Wednesday, April 30, 2014

All quiet on the blogging front

We mainly like sleeping on each other. 

I may have mentioned that there is preciously little blogging going on at the moment.  Quite a bit of that has had to do with working all the hours that God sends at the moment. I will be very happy when by mid May when this rush of stuff is over.  In other news, we are looking after some foster kittens again for the DSPCA. Now we have a rule that we never take fewer than three kittens, mainly because we're well aware that five cats is just too many. At least if we have three, we know we have to give them back. 

Now as it happened when I explained this to the new girl at the DSPCA, her ears pricked up and she said "So you'd be happy to take more than three?"  

Running, jumping, climbing humans - the days are just packed!

And that ladies and germs is how we ended up with six foster kittens - they are

Hillary - who likes climbing things. 
Myrtle - who moans and cries all the time. 
Louis - (short for Richelieu) because he has a black spot on his chin. 
Louis is their leader. 
Mary - who cleans things mercilessly. 
This is definitely not a reference to my mother in law. 
Spike - because his fur will just not stay down. 
Monty - short for "The Comte de Monte Kitten", so named because 
we couldn't come up with a name for him after the first few days. 

But also sleeping. 

...and occasionally washing. 

We will only have these chaps for five weeks, but they're already proving a hit. They are also much cleaner than the previous crew. 


But lest you think that there will be no wargaming at all in this blog, I present you with a picture from our Kursk campaign on Sunday. My semi-finished Stuka taking the fight to some Soviet lend lease armour in the final game.  This was a great success and went well.  This was one of the first times we've used the air rules in an Overlord game and they made for some interesting play. I was very happy with it, but that's for another post. 

Tuesday, April 29, 2014


Some fearsome looking bocage

Things have been rather busy here at Joy and Forgetfulness, so blogging has had to take a back seat for a while. Sad to say, work has been responsible for most of it, but we did manage to get some gaming in on Sunday, which was great fun and I will be posting about that in a few days. 

In the meantime, as any fool who fancies wargaming the Normandy campaign knows, you need bocage. There are a variety of tutorials online, but to be honest I knew it was going to be a dirty job (most of them involve a lot of mastic) and have been avoiding it for a while.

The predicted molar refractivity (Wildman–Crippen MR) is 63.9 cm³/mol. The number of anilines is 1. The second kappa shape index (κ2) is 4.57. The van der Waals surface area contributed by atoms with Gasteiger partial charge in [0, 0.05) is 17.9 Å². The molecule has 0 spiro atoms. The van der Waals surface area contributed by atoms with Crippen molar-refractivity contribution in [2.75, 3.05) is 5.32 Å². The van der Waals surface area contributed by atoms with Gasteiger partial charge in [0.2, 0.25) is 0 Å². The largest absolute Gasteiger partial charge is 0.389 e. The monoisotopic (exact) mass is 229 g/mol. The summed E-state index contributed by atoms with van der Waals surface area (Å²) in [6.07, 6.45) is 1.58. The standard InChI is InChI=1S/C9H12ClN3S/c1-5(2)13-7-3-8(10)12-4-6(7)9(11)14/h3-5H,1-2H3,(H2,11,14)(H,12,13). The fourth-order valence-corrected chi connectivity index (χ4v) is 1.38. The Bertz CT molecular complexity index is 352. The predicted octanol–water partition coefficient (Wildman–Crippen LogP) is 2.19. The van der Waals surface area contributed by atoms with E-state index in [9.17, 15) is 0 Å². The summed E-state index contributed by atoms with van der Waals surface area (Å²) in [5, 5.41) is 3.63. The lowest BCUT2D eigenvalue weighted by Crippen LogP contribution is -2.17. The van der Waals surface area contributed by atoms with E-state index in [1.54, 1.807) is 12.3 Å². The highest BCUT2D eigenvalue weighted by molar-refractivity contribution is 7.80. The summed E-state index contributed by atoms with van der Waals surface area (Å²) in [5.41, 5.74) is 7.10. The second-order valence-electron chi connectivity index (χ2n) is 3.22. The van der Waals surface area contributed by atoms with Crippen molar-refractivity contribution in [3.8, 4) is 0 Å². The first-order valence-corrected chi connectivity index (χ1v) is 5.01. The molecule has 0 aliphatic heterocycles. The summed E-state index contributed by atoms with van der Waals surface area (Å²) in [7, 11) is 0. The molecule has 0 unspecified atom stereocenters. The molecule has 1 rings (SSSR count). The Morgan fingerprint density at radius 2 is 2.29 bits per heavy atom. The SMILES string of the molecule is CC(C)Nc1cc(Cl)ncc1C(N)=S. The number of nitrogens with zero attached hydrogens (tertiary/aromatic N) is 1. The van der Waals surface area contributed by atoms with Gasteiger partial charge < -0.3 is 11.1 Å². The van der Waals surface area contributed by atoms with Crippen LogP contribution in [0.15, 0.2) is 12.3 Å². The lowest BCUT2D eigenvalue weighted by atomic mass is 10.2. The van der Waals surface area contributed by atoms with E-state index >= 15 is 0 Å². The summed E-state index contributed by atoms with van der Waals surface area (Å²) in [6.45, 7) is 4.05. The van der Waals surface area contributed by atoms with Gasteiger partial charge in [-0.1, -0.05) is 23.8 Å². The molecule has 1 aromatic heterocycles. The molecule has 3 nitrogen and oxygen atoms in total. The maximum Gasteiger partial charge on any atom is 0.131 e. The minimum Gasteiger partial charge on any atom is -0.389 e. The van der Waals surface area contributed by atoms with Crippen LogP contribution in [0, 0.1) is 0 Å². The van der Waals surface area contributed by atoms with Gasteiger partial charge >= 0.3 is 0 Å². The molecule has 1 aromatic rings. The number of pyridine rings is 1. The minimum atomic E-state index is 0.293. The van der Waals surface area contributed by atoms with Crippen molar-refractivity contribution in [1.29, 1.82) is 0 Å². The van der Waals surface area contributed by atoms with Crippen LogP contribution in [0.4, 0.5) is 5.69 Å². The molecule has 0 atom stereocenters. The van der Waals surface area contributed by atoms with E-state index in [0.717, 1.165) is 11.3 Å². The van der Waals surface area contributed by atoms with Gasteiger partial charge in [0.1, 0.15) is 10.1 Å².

Another angle

This looks suitably tangled and awkward and unpleasent and was produced for less than the price of a pint by Skips Scenics.  They are a local outfit (buy Irish chaps) stocked by The Hobbyden, an online dealer in Kildare.  I was also able to send them some of my five inch MDF hexes, so that the bases would match my Memoir '44 setup and they just built the pieces on top. On the whole - I'm very happy. I got three of these for €20 including shipping and that's as many as I need for the first four scenarios in the Caen campaign. I'm not entirely sure what they are made out of, but I think it's a mix of filler and rubberised horse hair. Either way, it's very hard and will stand up to a great deal of abuse. I'm going to add some texturing to the plain wood of the hex, but beyond that they are ready to go straight from the box. 


Sunday, April 20, 2014

Happy Easter

The angel at the sepulchre by Gustav Dore

Christ is risen! Wishing you all a very Happy Easter. 

Tuesday, April 15, 2014

Muster: Soviet Army

The somewhat battered Soviet hordes

With the Kursk game coming up, it was time to dig out my Soviets and make an account, now unfortunately my laptop was out of comission, so this was composed and photographed on my phone. Some of the pictures may not be as sharp as I would like. 

Urrah Podieda!

Most of these figures were based about a million years ago for a game called Warhammer Panzer Battles, which eventually became Flames of War. This like Crossfire, was a game that came with strict basing conventions which being young and foolish, I strictly adhered to. That said the figures have seen a great deal of service in WPB, Crossfire, Rapidfire and now Memoir '44. 

More infantry

Towards the end of my Second World collecting carreer, I started basing figures singly which is a great improvement.  The chap in the camoflage suit is a Razvedchiki, a Soviet Long Range Reconaissance Scout.  He and several like him played a large part in my long running GURPS Second World War game. These chaps a mix of Revell, Battlefield and Irregular. 

Chaps with PTRD anti rifles 
Revell Siberian Riflemen and a Battlefield Ravedchiki

I'll be using these guys to mark units with anti-tank assets in Memoir '44 game. The Battlefield figure was Danilko, the sniper from our Razvedchiki game.  He normally used a Moisin Nagant, but it must be said he did some great work with a PTRD.  One of my favourite moments from the campaign was how he discovered his father was dead.  I used to run a mailbag and get the players to write letters home and their family would write back. Life being what it is and the Red Army postal service being so awful, the letter were delivered in the wrong order and poor old Danilko thought his mother was losing it because she had started referring to his father by a different name.